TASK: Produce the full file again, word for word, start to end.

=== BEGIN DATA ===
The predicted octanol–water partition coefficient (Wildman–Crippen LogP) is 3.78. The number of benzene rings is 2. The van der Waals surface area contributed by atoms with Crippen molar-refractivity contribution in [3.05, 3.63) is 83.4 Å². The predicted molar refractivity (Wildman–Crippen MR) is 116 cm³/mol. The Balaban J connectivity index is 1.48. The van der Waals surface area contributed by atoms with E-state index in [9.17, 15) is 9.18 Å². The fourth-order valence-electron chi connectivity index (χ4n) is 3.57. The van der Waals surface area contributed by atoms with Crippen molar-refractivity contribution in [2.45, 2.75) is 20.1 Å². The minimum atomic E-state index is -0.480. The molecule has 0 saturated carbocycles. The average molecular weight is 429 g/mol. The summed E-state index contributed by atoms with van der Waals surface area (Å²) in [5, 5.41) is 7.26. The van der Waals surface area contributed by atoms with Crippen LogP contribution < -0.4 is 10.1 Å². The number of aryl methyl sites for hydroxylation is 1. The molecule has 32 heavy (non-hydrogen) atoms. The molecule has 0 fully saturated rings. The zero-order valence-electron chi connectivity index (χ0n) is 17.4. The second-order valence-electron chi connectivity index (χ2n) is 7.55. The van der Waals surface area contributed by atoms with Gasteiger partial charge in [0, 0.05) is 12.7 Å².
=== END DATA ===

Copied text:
The predicted octanol–water partition coefficient (Wildman–Crippen LogP) is 3.78. The number of benzene rings is 2. The van der Waals surface area contributed by atoms with Crippen molar-refractivity contribution in [3.05, 3.63) is 83.4 Å². The predicted molar refractivity (Wildman–Crippen MR) is 116 cm³/mol. The Balaban J connectivity index is 1.48. The van der Waals surface area contributed by atoms with E-state index in [9.17, 15) is 9.18 Å². The fourth-order valence-electron chi connectivity index (χ4n) is 3.57. The van der Waals surface area contributed by atoms with Crippen molar-refractivity contribution in [2.45, 2.75) is 20.1 Å². The minimum atomic E-state index is -0.480. The molecule has 0 saturated carbocycles. The average molecular weight is 429 g/mol. The summed E-state index contributed by atoms with van der Waals surface area (Å²) in [5, 5.41) is 7.26. The van der Waals surface area contributed by atoms with Crippen LogP contribution < -0.4 is 10.1 Å². The number of aryl methyl sites for hydroxylation is 1. The molecule has 32 heavy (non-hydrogen) atoms. The molecule has 0 fully saturated rings. The zero-order valence-electron chi connectivity index (χ0n) is 17.4. The second-order valence-electron chi connectivity index (χ2n) is 7.55. The van der Waals surface area contributed by atoms with Gasteiger partial charge in [0, 0.05) is 12.7 Å².